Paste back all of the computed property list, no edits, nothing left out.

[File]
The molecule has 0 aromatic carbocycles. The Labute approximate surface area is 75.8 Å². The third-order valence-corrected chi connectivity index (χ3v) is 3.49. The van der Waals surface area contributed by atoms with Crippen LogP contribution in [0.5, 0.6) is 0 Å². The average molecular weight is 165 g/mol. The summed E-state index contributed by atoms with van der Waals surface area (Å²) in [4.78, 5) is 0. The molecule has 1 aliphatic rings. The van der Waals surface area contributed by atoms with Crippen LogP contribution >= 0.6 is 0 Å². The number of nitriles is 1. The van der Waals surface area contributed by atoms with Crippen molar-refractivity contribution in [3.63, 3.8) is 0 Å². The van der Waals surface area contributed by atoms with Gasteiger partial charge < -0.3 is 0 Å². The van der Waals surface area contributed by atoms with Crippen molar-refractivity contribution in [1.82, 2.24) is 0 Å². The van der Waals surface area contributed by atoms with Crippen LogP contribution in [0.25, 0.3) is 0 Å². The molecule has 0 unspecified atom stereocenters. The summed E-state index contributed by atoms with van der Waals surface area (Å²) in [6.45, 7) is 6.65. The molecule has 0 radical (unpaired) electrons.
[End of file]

The molecule has 0 aromatic carbocycles. The Labute approximate surface area is 75.8 Å². The third-order valence-corrected chi connectivity index (χ3v) is 3.49. The van der Waals surface area contributed by atoms with Crippen LogP contribution in [0.5, 0.6) is 0 Å². The average molecular weight is 165 g/mol. The summed E-state index contributed by atoms with van der Waals surface area (Å²) in [4.78, 5) is 0. The molecule has 1 aliphatic rings. The van der Waals surface area contributed by atoms with Crippen LogP contribution >= 0.6 is 0 Å². The number of nitriles is 1. The van der Waals surface area contributed by atoms with Crippen molar-refractivity contribution in [3.63, 3.8) is 0 Å². The van der Waals surface area contributed by atoms with Gasteiger partial charge < -0.3 is 0 Å². The van der Waals surface area contributed by atoms with Crippen molar-refractivity contribution in [1.82, 2.24) is 0 Å². The van der Waals surface area contributed by atoms with Crippen LogP contribution in [0.25, 0.3) is 0 Å². The molecule has 0 unspecified atom stereocenters. The summed E-state index contributed by atoms with van der Waals surface area (Å²) in [6.45, 7) is 6.65. The molecule has 0 radical (unpaired) electrons.